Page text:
One sleeps with a baseball bat beside him.
The other arms himself, goes target shooting, hunts.
Both are liberal, loving, incredibly decent and tender men, their "arming" a reaction to the home-invasion robbery that occurred three years ago. My front door sports a metal panel around the dead-bolt. I pay for an alarm system.
And yet, despite this history, it's home.
Imperfect, worn, unfinished: home.
Vulnerable, drafty, creaky: home.
And I love it.
I gave up the notion of a "proper home" some time ago. Accepted that I have cats instead of a new sofa, "old-world charm" instead of doors that close properly. I've lived here long enough to add my DNA to the sheetrock, my nightmares to the attic crawlspace, my own particular gloom to the dank-aired laundry in the basement.
Here lingers the sound of a police officer's voice saying, "Your husband has been involved in an accident."
A wall once held a neighbor's suicide note.
This house has listened in on epilepsy diagnoses and taboo phone conversations. Heard slammed doors and broken dinner plates (slammed against a door). Endured a broken window and the body pushed against the window.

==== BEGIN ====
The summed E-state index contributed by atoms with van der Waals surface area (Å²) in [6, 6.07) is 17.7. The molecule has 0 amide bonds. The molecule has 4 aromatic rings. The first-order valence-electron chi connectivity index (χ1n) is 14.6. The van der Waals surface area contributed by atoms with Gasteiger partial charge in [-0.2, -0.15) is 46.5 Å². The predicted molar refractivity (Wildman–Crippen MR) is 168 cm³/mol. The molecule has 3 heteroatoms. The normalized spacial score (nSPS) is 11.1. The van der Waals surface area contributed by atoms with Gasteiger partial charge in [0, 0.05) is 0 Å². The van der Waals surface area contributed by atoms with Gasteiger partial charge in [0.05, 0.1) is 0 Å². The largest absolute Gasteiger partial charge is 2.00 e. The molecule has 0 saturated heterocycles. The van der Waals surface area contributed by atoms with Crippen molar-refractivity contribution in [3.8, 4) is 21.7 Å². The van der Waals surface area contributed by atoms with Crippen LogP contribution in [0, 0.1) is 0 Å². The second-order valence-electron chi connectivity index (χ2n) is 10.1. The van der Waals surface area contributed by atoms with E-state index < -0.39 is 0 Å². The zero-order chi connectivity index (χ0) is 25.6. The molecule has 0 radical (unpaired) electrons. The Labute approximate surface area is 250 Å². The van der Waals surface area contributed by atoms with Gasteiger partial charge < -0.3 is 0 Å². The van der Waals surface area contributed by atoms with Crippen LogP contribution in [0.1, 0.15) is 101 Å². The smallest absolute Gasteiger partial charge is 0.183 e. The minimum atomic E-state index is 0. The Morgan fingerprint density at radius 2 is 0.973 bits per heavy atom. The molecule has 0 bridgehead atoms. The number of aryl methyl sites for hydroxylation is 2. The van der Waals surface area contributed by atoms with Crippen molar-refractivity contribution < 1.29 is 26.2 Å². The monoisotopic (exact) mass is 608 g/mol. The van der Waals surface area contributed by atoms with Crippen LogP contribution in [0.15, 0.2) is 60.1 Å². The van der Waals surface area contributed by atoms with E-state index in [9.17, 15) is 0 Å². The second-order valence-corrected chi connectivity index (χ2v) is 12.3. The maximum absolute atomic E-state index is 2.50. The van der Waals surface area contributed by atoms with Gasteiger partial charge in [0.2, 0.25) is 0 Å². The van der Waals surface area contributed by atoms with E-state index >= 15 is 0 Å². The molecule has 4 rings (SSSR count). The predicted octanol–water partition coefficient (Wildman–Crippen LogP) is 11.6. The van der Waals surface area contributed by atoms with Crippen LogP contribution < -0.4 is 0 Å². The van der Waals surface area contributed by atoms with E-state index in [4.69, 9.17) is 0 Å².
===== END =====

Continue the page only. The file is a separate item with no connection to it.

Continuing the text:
But in equal measures, this house has heard my son at ten learning Beethoven on his flute, Bach (badly!) on an untuned piano, and poetry spoken in a multitude of volumes. Daily it hears my son R.'s bold laughter.
And how many times has "Happy Birthday" been sung here? Nearly a hundred times, but not quite.
Its roof has been raised and its underbelly gutted-out.
It once swelled with the noisy exuberance of teenagers and then shrunk to its now nearly-empty nest.
I've learned to not just accept its many idiosyncrasies but to honor them, because this old house has lived more lifetimes than only my quarter of a century here, and so deserves praise and admiration for simply existing, for putting up with my years of complaints.
I've always believed that I would have a difficult time living in a new house, and I don't for a moment question that sliver of wisdom I can call mine.